- The FOMC announced a fourth consecutive 75 basis point (bp) rate hike at the November 2 meeting but opened the door for slowing the pace of hikes at future meetings
- There have been positive signs of slowing demand and easing supply disruptions, but inflation and labor market data remain too hot for the Fed to consider a “pivot” at this point
- The sharp rise in benchmark yields and widening of spreads have made near-term expected returns in high credit quality fixed income as attractive as we’ve seen in well over a decade
We are quickly approaching the end of what has been a tumultuous year for financial markets. Both economic and monetary policy uncertainty remain high, and the Fed just moved forward with a fourth consecutive 75 basis point rate hike at the November 2 FOMC meeting. This marks 375 bps of rate hikes in less than 4 months, with more presumably to come. However, the Committee did open the door for a slowdown in the pace of future rate hikes. While not completely unexpected on that front, Chair Powell made it clear that a pause in rate hikes is not under consideration at this point.
The price action in financial markets remained volatile in recent weeks. On October 21, Fed watcher Nick Timiraos of the Wall Street Journal kickstarted a rally in front-end Treasury yields when he penned an article titled “Fed Set to Raise Rates by 0.75 Point and Debate Size of Future Hikes.” The 5-year Treasury yield proceeded to fall nearly 40 bps in the next five trading sessions, only to reverse course again following better-than-expected economic data and a seemingly-contradictory follow-up article by Timiraos on 10/30. Timiraos’ second article was titled “Cash-Rich Consumers Could Mean Higher Interest Rates for Longer,” which falls more in line with what Jerome Powell has been stating for several months now. Exhibit 1 provides a refresh on household liquid assets (checking, savings, and money market funds) using Fed data through Q2.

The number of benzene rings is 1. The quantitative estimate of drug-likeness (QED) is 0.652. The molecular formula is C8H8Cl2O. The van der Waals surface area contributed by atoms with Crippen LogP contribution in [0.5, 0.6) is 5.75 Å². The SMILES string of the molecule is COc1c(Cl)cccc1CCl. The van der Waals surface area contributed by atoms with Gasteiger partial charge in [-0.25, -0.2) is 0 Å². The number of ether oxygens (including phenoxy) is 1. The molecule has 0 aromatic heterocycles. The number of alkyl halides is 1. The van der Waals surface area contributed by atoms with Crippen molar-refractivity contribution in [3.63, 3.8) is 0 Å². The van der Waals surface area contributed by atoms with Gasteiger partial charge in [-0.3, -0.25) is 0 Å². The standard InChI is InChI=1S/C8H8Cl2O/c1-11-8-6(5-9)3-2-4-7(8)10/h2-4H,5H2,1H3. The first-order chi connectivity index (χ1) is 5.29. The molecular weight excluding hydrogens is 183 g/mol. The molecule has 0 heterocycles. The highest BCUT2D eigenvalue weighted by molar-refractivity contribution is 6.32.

This chart was last shown in our June commentary, highlighting the clear surge during the peak pandemic years. While the personal savings rate has fallen to 3.1% (lowest since 2008), that rate doesn’t reflect the enlarged stimulus-driven savings that increased the base level, effectively countering the Fed’s efforts against inflation.
There are some positive signs that we may be closer to the end of hawkish central bank policies, but it is still premature to speculate on that front, particularly with household balance sheets still holding a unusually high amount of excess savings thanks to pandemic-related monetary and fiscal stimulus. To be sure, there are signs that personal consumption is slowing, as evidenced in part by the Q3 GDP report. Wage growth, as measured by the Employment Cost Index slowed to 1.2% q/q in Q3, down from 1.4% in Q1 and 1.3% in Q2, but it still remains at a historically high level. The labor market simply remains stubbornly resilient. The JOLTS report for September showed job openings unexpectedly bouncing higher to 10.72 million versus expectations of a decline to 9.75 million. As a result, the ratio of job openings to total unemployed persons rose from 1.7:1 to 1.9:1, just 1/10th below the cycle high. This is a metric Fed Chair Powell has discussed publicly many times this year as a sign of an “unhealthy” labor market. That said, Fed leaders may very well be contemplating a slowdown in the pace of rate hikes in the coming months, but they must be careful with any external discussion of a near-term “pivot,” otherwise they risk the market rallying and easing some of the tightening of financial conditions necessary to bring inflation down. It’s a difficult tightrope to walk, but the growing consensus in the bond market in recent weeks is that we have surpassed peak hawkishness by the Fed and other major central banks.